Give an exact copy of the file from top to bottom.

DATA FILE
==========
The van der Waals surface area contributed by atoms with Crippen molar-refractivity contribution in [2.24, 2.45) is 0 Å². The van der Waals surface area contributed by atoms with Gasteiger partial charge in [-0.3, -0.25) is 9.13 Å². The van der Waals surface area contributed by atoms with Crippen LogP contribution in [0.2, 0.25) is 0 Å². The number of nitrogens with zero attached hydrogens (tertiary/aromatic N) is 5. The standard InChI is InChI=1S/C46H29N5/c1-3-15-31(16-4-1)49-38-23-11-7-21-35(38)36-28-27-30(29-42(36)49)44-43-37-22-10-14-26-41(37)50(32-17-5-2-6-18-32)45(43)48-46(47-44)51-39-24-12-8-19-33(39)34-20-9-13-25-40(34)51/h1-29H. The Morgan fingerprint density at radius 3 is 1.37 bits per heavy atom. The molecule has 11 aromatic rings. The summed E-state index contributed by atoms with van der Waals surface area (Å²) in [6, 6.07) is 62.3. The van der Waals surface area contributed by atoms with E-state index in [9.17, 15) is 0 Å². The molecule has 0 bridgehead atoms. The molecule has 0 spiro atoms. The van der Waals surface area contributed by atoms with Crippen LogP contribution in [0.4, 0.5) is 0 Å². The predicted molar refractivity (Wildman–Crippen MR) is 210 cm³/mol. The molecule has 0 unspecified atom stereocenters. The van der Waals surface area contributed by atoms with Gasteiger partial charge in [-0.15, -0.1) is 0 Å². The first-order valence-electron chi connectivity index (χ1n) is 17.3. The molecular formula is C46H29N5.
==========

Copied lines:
The van der Waals surface area contributed by atoms with Crippen molar-refractivity contribution in [2.24, 2.45) is 0 Å². The van der Waals surface area contributed by atoms with Gasteiger partial charge in [-0.3, -0.25) is 9.13 Å². The van der Waals surface area contributed by atoms with Crippen LogP contribution in [0.2, 0.25) is 0 Å². The number of nitrogens with zero attached hydrogens (tertiary/aromatic N) is 5. The standard InChI is InChI=1S/C46H29N5/c1-3-15-31(16-4-1)49-38-23-11-7-21-35(38)36-28-27-30(29-42(36)49)44-43-37-22-10-14-26-41(37)50(32-17-5-2-6-18-32)45(43)48-46(47-44)51-39-24-12-8-19-33(39)34-20-9-13-25-40(34)51/h1-29H. The Morgan fingerprint density at radius 3 is 1.37 bits per heavy atom. The molecule has 11 aromatic rings. The summed E-state index contributed by atoms with van der Waals surface area (Å²) in [6, 6.07) is 62.3. The van der Waals surface area contributed by atoms with E-state index in [9.17, 15) is 0 Å². The molecule has 0 bridgehead atoms. The molecule has 0 spiro atoms. The van der Waals surface area contributed by atoms with Crippen LogP contribution in [0.4, 0.5) is 0 Å². The predicted molar refractivity (Wildman–Crippen MR) is 210 cm³/mol. The molecule has 0 unspecified atom stereocenters. The van der Waals surface area contributed by atoms with Gasteiger partial charge in [-0.15, -0.1) is 0 Å². The first-order valence-electron chi connectivity index (χ1n) is 17.3. The molecular formula is C46H29N5.